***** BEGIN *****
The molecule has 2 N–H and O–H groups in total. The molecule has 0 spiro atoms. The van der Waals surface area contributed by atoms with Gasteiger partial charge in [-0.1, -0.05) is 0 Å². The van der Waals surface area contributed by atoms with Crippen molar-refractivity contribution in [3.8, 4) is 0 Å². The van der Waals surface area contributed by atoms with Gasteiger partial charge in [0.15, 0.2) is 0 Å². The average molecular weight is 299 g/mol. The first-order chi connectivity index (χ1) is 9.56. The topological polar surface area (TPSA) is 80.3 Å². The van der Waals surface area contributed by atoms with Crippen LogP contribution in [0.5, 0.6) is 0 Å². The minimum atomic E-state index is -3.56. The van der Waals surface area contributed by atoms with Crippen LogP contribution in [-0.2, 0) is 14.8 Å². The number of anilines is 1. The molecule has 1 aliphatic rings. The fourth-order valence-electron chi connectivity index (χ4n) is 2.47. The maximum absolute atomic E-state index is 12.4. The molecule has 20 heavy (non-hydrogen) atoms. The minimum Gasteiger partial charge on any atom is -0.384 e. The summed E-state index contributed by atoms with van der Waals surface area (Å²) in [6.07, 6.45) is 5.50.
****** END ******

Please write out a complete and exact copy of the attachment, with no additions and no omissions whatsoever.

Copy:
The molecule has 2 N–H and O–H groups in total. The molecule has 0 spiro atoms. The van der Waals surface area contributed by atoms with Gasteiger partial charge in [-0.1, -0.05) is 0 Å². The van der Waals surface area contributed by atoms with Crippen molar-refractivity contribution in [3.8, 4) is 0 Å². The van der Waals surface area contributed by atoms with Gasteiger partial charge in [0.15, 0.2) is 0 Å². The average molecular weight is 299 g/mol. The first-order chi connectivity index (χ1) is 9.56. The topological polar surface area (TPSA) is 80.3 Å². The van der Waals surface area contributed by atoms with Crippen LogP contribution in [0.5, 0.6) is 0 Å². The minimum atomic E-state index is -3.56. The van der Waals surface area contributed by atoms with Crippen LogP contribution in [-0.2, 0) is 14.8 Å². The number of anilines is 1. The molecule has 1 aliphatic rings. The fourth-order valence-electron chi connectivity index (χ4n) is 2.47. The maximum absolute atomic E-state index is 12.4. The molecule has 20 heavy (non-hydrogen) atoms. The minimum Gasteiger partial charge on any atom is -0.384 e. The summed E-state index contributed by atoms with van der Waals surface area (Å²) in [6.07, 6.45) is 5.50.